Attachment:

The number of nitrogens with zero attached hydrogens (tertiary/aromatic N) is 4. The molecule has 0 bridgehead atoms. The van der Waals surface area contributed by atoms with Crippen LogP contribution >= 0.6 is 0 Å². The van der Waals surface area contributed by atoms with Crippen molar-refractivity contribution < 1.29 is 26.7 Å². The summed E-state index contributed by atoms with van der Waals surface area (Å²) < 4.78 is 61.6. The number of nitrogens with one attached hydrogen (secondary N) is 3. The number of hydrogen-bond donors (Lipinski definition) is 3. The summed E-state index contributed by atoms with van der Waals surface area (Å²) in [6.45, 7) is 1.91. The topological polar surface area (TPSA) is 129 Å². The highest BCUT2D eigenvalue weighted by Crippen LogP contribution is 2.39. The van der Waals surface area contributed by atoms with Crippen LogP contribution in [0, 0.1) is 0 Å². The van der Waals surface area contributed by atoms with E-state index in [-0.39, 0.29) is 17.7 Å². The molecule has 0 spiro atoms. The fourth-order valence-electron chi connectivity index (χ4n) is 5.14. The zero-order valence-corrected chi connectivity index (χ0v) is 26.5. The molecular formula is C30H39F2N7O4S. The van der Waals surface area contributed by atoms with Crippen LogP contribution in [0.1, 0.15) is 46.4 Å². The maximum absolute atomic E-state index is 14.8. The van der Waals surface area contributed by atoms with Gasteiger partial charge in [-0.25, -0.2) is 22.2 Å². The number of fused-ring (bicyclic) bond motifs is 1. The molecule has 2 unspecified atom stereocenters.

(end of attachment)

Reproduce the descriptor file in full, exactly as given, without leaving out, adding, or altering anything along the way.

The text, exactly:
The number of nitrogens with zero attached hydrogens (tertiary/aromatic N) is 4. The molecule has 0 bridgehead atoms. The van der Waals surface area contributed by atoms with Crippen LogP contribution >= 0.6 is 0 Å². The van der Waals surface area contributed by atoms with Crippen molar-refractivity contribution < 1.29 is 26.7 Å². The summed E-state index contributed by atoms with van der Waals surface area (Å²) < 4.78 is 61.6. The number of nitrogens with one attached hydrogen (secondary N) is 3. The number of hydrogen-bond donors (Lipinski definition) is 3. The summed E-state index contributed by atoms with van der Waals surface area (Å²) in [6.45, 7) is 1.91. The topological polar surface area (TPSA) is 129 Å². The highest BCUT2D eigenvalue weighted by Crippen LogP contribution is 2.39. The van der Waals surface area contributed by atoms with Crippen LogP contribution in [0, 0.1) is 0 Å². The van der Waals surface area contributed by atoms with E-state index in [-0.39, 0.29) is 17.7 Å². The molecule has 0 spiro atoms. The fourth-order valence-electron chi connectivity index (χ4n) is 5.14. The zero-order valence-corrected chi connectivity index (χ0v) is 26.5. The molecular formula is C30H39F2N7O4S. The van der Waals surface area contributed by atoms with Crippen LogP contribution in [0.1, 0.15) is 46.4 Å². The maximum absolute atomic E-state index is 14.8. The van der Waals surface area contributed by atoms with Gasteiger partial charge in [-0.25, -0.2) is 22.2 Å². The number of fused-ring (bicyclic) bond motifs is 1. The molecule has 2 unspecified atom stereocenters.